Article
Full-text available
Purpose: Preeclampsia is known to be a leading cause of mortality and morbidity among mothers and their infants. Approximately 3-8% of all pregnancies in the US are complicated by preeclampsia and another 5-7% by hypertensive symptoms. However, less is known about its long-term influence on infant neurobehavioral development. The current review at...
Article
Full-text available
Little is known about the natural course of depressive symptoms and associated features throughout pregnancy. We examined the course of some psychological and somatic symptoms in each month of pregnancy in a normative sample. A consecutive, unselected sample of women (N = 374) were interviewed retrospectively at 6 weeks postpartum with the Structur...
Article
Full-text available
Background Prenatal anxiety and depression are distressing for the expectant mother and can have adverse effects on her fetus and subsequently, her child. This study aimed to determine whether listening to specially composed songs would be an effective intervention for reducing symptoms of prenatal anxiety and depression. Methods Pregnant women wer...
Article
Full-text available
In this exploratory case–control study, we investigated basal cortisol regulation in 5–16-year-old children, 3–6 months following PICU (paediatric intensive care) admission. This was nested within a study of child psychological and cognitive function; 47 children were assessed alongside 56 healthy controls. Saliva samples were collected three times...
Article
Full-text available
Decisions about the use of psychotropic medication in pregnancy are an ongoing challenge for clinicians and women with mental health problems, owing to the uncertainties around risks of the illness itself to mother and fetus/infant, effectiveness of medications in pregnancy and risks to the fetus/infant from in utero exposure or via breast milk. Th...
Conference Paper
Full-text available
Introduction Anxiety symptoms are frequent during pregnancy, and they adversely affect pregnancy outcomes and offspring development. The underlying biological mechanisms are not known, but may in part be explained by alterations in certain maternal metabolic pathways. No metabolomic studies have investigated possible metabolic alterations in anxiou...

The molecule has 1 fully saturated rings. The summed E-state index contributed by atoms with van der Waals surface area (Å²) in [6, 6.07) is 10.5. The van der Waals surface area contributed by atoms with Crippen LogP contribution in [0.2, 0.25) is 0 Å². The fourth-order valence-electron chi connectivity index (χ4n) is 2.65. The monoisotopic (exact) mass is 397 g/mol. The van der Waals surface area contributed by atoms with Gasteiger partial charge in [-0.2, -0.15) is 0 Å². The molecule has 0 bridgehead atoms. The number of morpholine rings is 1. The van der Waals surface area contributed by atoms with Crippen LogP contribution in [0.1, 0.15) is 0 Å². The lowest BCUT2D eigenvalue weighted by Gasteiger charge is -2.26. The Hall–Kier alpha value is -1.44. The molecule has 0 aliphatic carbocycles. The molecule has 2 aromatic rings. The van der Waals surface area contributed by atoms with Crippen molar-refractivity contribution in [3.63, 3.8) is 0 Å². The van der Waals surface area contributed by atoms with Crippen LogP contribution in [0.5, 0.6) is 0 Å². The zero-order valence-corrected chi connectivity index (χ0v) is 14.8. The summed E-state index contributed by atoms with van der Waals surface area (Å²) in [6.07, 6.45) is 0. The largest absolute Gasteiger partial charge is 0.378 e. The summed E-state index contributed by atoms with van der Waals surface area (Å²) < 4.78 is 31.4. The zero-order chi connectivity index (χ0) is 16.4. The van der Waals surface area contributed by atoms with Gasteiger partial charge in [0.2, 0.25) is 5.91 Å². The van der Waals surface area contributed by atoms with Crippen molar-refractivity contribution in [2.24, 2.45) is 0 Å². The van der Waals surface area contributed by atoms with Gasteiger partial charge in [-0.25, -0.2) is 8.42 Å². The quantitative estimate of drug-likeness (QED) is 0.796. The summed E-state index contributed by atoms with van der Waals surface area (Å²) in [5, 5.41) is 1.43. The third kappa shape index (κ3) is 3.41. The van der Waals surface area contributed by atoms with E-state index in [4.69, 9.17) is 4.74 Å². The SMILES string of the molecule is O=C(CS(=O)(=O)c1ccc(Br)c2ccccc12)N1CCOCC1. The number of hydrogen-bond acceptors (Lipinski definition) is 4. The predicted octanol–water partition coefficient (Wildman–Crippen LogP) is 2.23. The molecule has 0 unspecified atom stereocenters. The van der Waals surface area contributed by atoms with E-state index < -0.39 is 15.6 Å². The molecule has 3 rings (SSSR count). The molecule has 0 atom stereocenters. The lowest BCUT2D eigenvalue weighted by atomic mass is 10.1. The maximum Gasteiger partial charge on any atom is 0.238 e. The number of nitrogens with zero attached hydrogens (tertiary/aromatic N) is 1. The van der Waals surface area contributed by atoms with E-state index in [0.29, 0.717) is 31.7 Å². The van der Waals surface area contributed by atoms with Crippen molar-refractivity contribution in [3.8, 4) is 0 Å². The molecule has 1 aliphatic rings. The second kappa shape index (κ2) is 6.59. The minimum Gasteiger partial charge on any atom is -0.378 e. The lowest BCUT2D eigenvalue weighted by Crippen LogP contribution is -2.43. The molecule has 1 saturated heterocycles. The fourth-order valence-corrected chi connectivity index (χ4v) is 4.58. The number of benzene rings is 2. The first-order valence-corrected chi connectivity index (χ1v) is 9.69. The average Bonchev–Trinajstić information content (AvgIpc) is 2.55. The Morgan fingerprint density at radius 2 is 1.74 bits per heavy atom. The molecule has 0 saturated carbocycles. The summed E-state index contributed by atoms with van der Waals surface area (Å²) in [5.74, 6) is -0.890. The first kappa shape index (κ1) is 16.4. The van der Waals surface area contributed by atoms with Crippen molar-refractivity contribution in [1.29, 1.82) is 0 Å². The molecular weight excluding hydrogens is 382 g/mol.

Article
Full-text available
Objective: Prenatal stress influences fetal developmental trajectories, which may implicate glucocorticoid mechanisms. There is also emerging evidence that effects of prenatal stress on offspring development are sex-dependent. However, little is known about the prospective relationship between maternal prenatal cortisol levels and infant behaviour...
Article
Full-text available
Little is known about the natural course of depressive symptoms and associated features throughout pregnancy. We examined the course of some psychological and somatic symptoms in each month of pregnancy in a normative sample. A consecutive, unselected sample of women (N = 374) were interviewed retrospectively at 6 weeks postpartum with the Structur...
Article
Parenting begins before birth. This includes prenatal maternal and paternal bonding with the baby, and biological effects on fetal development. Recent research has confirmed how prenatal maternal stress can alter the development of the fetus and the child, and that this can persist until early adulthood. Children are affected in different ways depe...
Chapter
Full-text available
The concept of developmental origins of health and disease (DOHaD) describes the persisting influence of the in utero environment on long-term health outcomes. This theoretical framework, initially applied to the study of cardiovascular disease, is equally important for mental health. Here we give an overview of the range of effects that maternal p...
Article
Studies examining mechanisms underlying associations between maternal depression and adverse child outcomes (including behaviour, socioemotional adjustment, and emotion regulation) indicate that during pregnancy, maternal depression could affect child outcomes through altered placental function, epigenetic changes in the child, and stress reactivit...
Article
Full-text available